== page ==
In the business and professional services sector, optimism about the general business situation fell to -8%, compared with -34% in February. Growth in the volume of business over the past three months dropped to -19% compared with -12% in February. Volumes are expected to decline further in the three months to August (-6%).

Growth in average selling prices in business and professional services firms was stable at +4% and is expected to remain stable in the three months to August (+4%). In the consumer services sector, average selling price growth eased (+9%) from the previous quarter (+21%) and selling price inflation is expected to pick up in the next quarter (+15%).

Anna Leach, CBI deputy chief economist, said: "Brexit paralysis continues to take a toll on the UK's services firms. Profits, optimism and investment spending are falling sharply amidst a torrid operating environment."

The quarterly study, conducted between 29 April and 14 May 2019, was based on responses from 93 business and professional firms and 36 consumer services firms.

Source: CBI Service Sector Survey, May 2019, on the CBI website.

Business confidence: financial services industry

Business volumes in the financial services sector were -12% in the three months to March 2019, according to the latest CBI/PricewaterhouseCoopers Financial Services Survey. Business optimism in the quarter to March dropped at the fastest pace since December 2008 to -43%, compared with -24% recorded in the three months to December 2018.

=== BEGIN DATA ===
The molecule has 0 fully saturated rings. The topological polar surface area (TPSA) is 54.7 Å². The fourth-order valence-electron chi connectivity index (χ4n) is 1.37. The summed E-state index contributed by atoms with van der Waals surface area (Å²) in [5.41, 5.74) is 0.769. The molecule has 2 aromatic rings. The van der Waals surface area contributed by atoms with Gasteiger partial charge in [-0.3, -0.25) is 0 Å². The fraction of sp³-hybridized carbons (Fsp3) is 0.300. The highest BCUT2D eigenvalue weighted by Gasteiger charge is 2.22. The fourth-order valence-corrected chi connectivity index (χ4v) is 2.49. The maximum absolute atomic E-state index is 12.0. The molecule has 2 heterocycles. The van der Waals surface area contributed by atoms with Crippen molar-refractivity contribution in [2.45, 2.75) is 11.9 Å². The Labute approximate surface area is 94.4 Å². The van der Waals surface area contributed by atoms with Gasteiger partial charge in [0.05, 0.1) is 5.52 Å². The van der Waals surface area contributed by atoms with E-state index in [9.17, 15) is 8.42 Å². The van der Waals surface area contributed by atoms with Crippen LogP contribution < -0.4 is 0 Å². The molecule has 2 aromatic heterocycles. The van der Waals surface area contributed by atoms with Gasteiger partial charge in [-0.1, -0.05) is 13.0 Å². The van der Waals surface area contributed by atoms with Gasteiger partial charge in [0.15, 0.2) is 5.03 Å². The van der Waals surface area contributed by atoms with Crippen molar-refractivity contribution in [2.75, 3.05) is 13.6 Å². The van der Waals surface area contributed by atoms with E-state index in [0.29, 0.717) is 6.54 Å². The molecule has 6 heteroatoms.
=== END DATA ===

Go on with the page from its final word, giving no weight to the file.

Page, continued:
Business volumes were down, with a balance of -12% over the three months to March; this compares with -7% recorded in the quarter to December. Going forward, the level of optimism in terms of business volumes increasing is down on the previous quarter; this is -30% compared with -9% in December.

Overall, 17% of financial services firms said that they had increased employment, while 38% said that employee numbers fell, giving a balance of -21% in the three months to March, compared with +5% in the three months to December. Employment growth is expected to increase in the next quarter (+17%).

Rain Newton-Smith, CBI chief economist, said: "The alarm bells ringing at the state of optimism in the financial services sector have now reached a deafening level. Not only has it plummeted at its fastest rate since the depths of the Financial Crisis, it has been falling or flat since the EU referendum. Additionally, business volumes and employment have fallen over the last quarter."

The quarterly survey conducted between 14 February and 7 March 2019 received 84 responses.

Source: CBI/PricewaterhouseCoopers Financial Services Survey, March 2019, on the CBI website.

Note: unless otherwise stated, all figures are percentage balances, ie the difference between those replying "more", "up", "above normal" or "more than adequate" and those replying "less", "down", "below normal" or "less than adequate".